Dear nature lovers,
Today I’ll be talking (writing actually!) about a must-have herb, right after the Nettles : Dandelion or as the French call it Pissenlit. Where I come from, it is very common to eat Dandelion leaf salad in the spring due to its amazing properties and a very refreshing taste. It is not only in food that Dandelion takes place, but it is indispensable in herbal medicine for various healing properties. Read on to find out why the French call this herb “peeing in the bed” 🙂
What is Dandelion and why is it good for you?
Dandelion (Taraxum officinale) is a herb and a medicinal plant with its specific powerful yellow flower tops in spring and the “blowing lollipop” or “make a wish” when it is in its full bloom. I am sure you remember playing with it and blowing it when you were younger and making a wish 🙂
What makes this herb so special you are wondering? As mentioned in the preface, ever since I was little, we were making Dandelion leaf salads in the spring. I never really understood why, that is, until I started studying herbal medicine. It’s main and probably most known properties are the detox of the liver and diuretic properties. Diuretic means that it encourages urination which is amazing in urinary tract infections and as a kidney support.
This is why the French named it “Pissenlit” which in direct translation means “peeing in the bed” – for its diuretic actions 🙂 Furthermore, detox is especially good in spring due to all of the fresh minerals and vitamins the plants have and this has an amazing detoxifying effects on liver. Due to its richness in Vitamins C, E and antioxidants, it helps with the immune support and wound healing. As such, it has many healing effects on skin.
Other amazing healing properties of this herbs are, but are not limited to: aids in rheumatism, skin conditions, high blood pressure and it can even help to dissolve gallstones. What is more, its amazing roots, that are gathered in the autumn, have been used for cancer treatments in the past. Is that amazing or just incredible? 🙂
Where and when can you find Dandelion?
I am almost certain you have seen this herb practically anywhere throughout the spring, summer and autumn. If you haven’t, it is highly likely you will notice it from now on 🙂 It grows in waste areas, parks, and it is often thought of as a weed in gardens. It has very specific leaves (see the photo below). So next time you see Dandelions growing in your garden, you will be aware of their healing powers and will toss them in your salad, instead of a compost 🙂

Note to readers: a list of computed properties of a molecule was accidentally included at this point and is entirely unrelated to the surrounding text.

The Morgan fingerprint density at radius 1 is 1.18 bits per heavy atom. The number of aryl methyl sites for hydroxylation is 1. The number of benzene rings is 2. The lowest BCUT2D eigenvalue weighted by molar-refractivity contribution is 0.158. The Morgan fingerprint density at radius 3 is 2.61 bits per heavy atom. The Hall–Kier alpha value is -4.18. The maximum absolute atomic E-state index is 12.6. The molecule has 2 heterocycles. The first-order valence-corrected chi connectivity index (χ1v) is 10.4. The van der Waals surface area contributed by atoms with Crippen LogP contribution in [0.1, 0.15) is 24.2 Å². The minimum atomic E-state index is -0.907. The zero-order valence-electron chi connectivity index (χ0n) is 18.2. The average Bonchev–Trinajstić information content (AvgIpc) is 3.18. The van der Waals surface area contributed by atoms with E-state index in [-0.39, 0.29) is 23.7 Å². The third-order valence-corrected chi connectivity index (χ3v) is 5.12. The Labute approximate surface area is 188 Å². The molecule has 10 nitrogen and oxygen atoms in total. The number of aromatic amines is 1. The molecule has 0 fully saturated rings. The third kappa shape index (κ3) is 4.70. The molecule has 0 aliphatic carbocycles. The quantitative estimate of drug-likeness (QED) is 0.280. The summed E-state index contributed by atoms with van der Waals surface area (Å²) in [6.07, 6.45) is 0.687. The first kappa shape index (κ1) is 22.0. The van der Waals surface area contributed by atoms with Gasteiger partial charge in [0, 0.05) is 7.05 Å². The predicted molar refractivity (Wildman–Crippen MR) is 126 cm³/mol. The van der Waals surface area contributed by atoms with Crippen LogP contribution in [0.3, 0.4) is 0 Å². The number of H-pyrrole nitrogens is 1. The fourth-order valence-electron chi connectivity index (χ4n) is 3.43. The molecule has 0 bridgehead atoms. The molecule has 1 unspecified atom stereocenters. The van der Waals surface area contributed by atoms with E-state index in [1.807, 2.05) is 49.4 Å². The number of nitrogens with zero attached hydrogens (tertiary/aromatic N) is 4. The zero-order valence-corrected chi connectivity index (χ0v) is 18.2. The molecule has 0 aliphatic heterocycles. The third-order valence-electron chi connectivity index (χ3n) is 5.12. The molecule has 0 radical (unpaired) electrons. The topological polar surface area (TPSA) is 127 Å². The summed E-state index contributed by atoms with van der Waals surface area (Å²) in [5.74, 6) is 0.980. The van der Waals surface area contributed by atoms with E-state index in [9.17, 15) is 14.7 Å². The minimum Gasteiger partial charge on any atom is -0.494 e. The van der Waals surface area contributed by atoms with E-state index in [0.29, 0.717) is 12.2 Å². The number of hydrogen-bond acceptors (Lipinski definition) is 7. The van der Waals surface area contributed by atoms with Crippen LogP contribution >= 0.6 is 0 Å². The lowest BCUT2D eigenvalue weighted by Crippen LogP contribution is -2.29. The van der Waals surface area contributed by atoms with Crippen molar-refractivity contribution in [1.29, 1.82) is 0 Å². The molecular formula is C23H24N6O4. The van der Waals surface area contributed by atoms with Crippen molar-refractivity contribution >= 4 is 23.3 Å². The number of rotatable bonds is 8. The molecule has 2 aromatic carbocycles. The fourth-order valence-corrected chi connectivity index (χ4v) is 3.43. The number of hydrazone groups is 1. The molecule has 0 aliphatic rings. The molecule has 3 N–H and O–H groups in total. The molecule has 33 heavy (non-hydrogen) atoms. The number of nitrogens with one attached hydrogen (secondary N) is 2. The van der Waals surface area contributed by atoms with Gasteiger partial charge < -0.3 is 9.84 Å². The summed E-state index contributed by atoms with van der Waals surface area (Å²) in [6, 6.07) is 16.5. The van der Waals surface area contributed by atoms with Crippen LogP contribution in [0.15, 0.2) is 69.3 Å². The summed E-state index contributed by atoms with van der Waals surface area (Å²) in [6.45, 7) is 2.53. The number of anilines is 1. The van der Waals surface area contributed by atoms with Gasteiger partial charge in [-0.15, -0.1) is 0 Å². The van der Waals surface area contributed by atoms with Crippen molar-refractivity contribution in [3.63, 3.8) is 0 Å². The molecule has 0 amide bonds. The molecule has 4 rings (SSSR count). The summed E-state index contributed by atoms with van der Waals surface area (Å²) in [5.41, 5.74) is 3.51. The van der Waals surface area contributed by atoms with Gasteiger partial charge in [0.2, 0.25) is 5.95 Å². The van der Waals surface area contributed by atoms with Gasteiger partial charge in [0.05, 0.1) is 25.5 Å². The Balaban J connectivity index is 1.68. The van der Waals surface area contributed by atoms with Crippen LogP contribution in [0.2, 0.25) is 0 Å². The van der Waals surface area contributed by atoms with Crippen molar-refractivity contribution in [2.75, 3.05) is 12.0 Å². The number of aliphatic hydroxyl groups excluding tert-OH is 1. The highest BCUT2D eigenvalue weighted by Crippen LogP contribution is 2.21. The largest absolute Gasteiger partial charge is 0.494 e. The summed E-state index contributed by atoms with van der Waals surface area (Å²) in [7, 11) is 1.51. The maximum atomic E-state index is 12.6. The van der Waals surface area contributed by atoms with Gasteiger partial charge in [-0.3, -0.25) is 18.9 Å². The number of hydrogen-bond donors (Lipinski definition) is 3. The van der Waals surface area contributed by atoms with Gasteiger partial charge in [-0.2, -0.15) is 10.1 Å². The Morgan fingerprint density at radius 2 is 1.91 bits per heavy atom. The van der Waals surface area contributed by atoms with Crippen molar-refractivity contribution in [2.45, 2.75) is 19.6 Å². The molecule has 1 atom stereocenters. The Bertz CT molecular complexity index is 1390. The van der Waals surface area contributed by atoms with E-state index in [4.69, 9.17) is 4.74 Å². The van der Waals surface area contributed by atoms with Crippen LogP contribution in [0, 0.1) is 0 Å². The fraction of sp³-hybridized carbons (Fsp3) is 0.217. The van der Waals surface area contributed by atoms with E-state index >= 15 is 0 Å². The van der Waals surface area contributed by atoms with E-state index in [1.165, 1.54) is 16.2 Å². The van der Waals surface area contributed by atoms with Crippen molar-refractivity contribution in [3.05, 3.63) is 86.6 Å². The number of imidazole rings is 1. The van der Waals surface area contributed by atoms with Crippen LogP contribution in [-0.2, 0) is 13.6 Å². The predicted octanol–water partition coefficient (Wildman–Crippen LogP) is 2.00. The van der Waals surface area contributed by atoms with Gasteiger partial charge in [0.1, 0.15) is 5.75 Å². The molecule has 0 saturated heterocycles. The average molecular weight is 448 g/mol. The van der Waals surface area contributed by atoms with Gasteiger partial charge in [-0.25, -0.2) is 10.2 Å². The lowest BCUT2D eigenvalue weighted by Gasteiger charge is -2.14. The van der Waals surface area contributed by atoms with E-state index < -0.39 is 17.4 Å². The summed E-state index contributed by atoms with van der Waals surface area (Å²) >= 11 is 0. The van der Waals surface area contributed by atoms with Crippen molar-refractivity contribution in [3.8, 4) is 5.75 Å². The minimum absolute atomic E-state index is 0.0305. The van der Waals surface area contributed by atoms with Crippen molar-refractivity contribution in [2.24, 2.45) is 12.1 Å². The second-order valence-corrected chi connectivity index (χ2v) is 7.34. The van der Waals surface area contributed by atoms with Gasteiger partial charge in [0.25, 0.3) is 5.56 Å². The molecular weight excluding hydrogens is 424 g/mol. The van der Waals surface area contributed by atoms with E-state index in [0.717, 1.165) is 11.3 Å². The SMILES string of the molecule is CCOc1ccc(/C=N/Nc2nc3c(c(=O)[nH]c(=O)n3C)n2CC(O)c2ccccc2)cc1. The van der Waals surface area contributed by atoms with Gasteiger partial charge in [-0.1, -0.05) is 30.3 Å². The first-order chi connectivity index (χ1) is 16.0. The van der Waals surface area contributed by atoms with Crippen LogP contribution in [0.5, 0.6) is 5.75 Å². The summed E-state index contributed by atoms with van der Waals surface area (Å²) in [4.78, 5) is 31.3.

Leaves are best gathered in spring as mentioned before, due to their rich contents. Always aim at younger leaves, as those won’t be as hard. With Dandelion you have to be quite quick: as soon as the flowers start blooming, the leaves have quite a bitter taste and are generally not as good as when they first come out. You can also eat the flower tops – they are delicious 🙂 the roots are also very healthy and you can roast or add them to stir fry. You just need to take a small knife and a bowl with you in the nature – your free & healthy salad awaits you 🙂
How can you use it?
there are various ways you can use your Dandelions: be it as a tea infusion with either fresh or dried leaves, you can add them to smoothies, have a Dandelion tincture and of course, add it to various foods. You can eat it raw, cook it and roast the roots – I’ve tried them and they have a somewhat sweet taste 🙂 I mainly used leaves and flower tops in salads this year, but you can add it to risotto, pasta, make a soup out of it and well, your only limitation is your imagination 🙂 or just have a simple and lovely bouquet, the colour of flowers is so powerful 🙂
When it comes to teas, I often have my special preferences 🙂 When I was unable to make a fresh Dandelion leaf tea, I was buying Cleavers’ Dandelion tea. Fresh leaves have a different taste and I often combine them with my two other favourite spring herbs: Nettle and Cleavers.
Dandelion salad anyone?
Here are a couple of my food pictures with (almost always) obligatory bowl of fresh salad 🙂 Since this spring season Dandelions started blooming very soon, I ate and combined it with other fresh salad only in March. I have forgotten that I am in the south now where summer temperatures start much sooner 🙂 Anyways, I combined it with lettuce, spinach and/or ate it alone – an amazing, super healthy, free and completely natural bowl of fresh salad. It doesn’t get better 🙂
That is about Dandelion, my second favourite spring herb I went to search for in the nature and enjoyed its healing and detoxifying properties 🙂 And a quote for the end:
“If Dandelions were hard to grow, they would be most welcome on any lawn.” – Andrew Mason
Due to many questions I receive, I am now offering a free session – since this article I’ve became a Herbalist, Life Coach and Healthy Foodie and would love to chat with you! It can be about this article, any questions you may have, about food, herbalism or life coaching You can book your session here. Yay, I’m really excited to be speaking with you! p.s.: check out my brand new website 🙂
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Curtis, S., Green, L., Ody, P. & Vilinac, D. (2011). Neal’s Yard Remedies: Cook, Brew, and Blend your own herbs. London: DK.
Curtis, S., Thomas, P. & Vilinas, D. (2013). Healing foods: Eat your way to a healthier life. London: D